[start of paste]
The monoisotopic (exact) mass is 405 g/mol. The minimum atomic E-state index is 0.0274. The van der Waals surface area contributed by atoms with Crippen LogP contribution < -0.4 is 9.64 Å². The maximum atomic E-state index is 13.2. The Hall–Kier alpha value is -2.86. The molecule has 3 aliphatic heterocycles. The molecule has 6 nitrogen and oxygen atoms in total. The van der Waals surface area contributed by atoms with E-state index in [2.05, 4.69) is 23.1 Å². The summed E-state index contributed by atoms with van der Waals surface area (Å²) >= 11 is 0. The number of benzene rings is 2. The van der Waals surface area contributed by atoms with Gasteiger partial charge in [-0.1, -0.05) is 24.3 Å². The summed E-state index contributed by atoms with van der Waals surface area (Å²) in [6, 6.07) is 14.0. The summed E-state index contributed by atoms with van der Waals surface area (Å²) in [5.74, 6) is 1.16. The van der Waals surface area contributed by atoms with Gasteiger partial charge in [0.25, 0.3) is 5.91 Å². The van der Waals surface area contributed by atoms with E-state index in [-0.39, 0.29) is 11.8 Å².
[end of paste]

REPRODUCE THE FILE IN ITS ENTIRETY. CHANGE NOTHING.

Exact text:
The monoisotopic (exact) mass is 405 g/mol. The minimum atomic E-state index is 0.0274. The van der Waals surface area contributed by atoms with Crippen LogP contribution < -0.4 is 9.64 Å². The maximum atomic E-state index is 13.2. The Hall–Kier alpha value is -2.86. The molecule has 3 aliphatic heterocycles. The molecule has 6 nitrogen and oxygen atoms in total. The van der Waals surface area contributed by atoms with E-state index in [2.05, 4.69) is 23.1 Å². The summed E-state index contributed by atoms with van der Waals surface area (Å²) >= 11 is 0. The number of benzene rings is 2. The van der Waals surface area contributed by atoms with Gasteiger partial charge in [-0.1, -0.05) is 24.3 Å². The summed E-state index contributed by atoms with van der Waals surface area (Å²) in [6, 6.07) is 14.0. The summed E-state index contributed by atoms with van der Waals surface area (Å²) in [5.74, 6) is 1.16. The van der Waals surface area contributed by atoms with Gasteiger partial charge in [0.25, 0.3) is 5.91 Å². The van der Waals surface area contributed by atoms with E-state index in [-0.39, 0.29) is 11.8 Å².